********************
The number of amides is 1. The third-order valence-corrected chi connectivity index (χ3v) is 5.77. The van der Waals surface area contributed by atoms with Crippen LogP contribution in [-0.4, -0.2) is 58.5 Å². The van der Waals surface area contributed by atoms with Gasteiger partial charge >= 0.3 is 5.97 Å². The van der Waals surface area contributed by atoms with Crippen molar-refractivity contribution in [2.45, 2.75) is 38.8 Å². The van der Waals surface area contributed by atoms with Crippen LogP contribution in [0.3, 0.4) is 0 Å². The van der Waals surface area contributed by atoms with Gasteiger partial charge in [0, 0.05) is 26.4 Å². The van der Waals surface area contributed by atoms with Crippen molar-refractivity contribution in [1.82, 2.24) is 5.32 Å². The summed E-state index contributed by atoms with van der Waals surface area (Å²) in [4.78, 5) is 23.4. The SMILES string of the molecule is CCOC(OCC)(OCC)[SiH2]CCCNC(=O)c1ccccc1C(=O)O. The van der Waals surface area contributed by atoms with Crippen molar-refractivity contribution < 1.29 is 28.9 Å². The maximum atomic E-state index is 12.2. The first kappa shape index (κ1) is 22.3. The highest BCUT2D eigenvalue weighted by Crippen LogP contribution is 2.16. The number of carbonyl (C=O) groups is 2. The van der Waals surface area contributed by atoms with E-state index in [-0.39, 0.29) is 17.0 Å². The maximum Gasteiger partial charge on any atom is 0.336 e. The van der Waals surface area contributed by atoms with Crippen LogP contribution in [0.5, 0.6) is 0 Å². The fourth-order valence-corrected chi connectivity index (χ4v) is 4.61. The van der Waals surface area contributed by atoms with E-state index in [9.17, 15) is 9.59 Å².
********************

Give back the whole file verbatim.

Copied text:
The number of amides is 1. The third-order valence-corrected chi connectivity index (χ3v) is 5.77. The van der Waals surface area contributed by atoms with Crippen LogP contribution in [-0.4, -0.2) is 58.5 Å². The van der Waals surface area contributed by atoms with Gasteiger partial charge >= 0.3 is 5.97 Å². The van der Waals surface area contributed by atoms with Crippen molar-refractivity contribution in [2.45, 2.75) is 38.8 Å². The van der Waals surface area contributed by atoms with Crippen LogP contribution in [0.3, 0.4) is 0 Å². The van der Waals surface area contributed by atoms with Gasteiger partial charge in [0, 0.05) is 26.4 Å². The van der Waals surface area contributed by atoms with Crippen molar-refractivity contribution in [1.82, 2.24) is 5.32 Å². The summed E-state index contributed by atoms with van der Waals surface area (Å²) in [4.78, 5) is 23.4. The SMILES string of the molecule is CCOC(OCC)(OCC)[SiH2]CCCNC(=O)c1ccccc1C(=O)O. The van der Waals surface area contributed by atoms with Crippen molar-refractivity contribution < 1.29 is 28.9 Å². The maximum atomic E-state index is 12.2. The first kappa shape index (κ1) is 22.3. The highest BCUT2D eigenvalue weighted by Crippen LogP contribution is 2.16. The number of carbonyl (C=O) groups is 2. The van der Waals surface area contributed by atoms with E-state index in [-0.39, 0.29) is 17.0 Å². The maximum Gasteiger partial charge on any atom is 0.336 e. The van der Waals surface area contributed by atoms with Crippen LogP contribution in [0.5, 0.6) is 0 Å². The fourth-order valence-corrected chi connectivity index (χ4v) is 4.61. The van der Waals surface area contributed by atoms with E-state index in [9.17, 15) is 9.59 Å².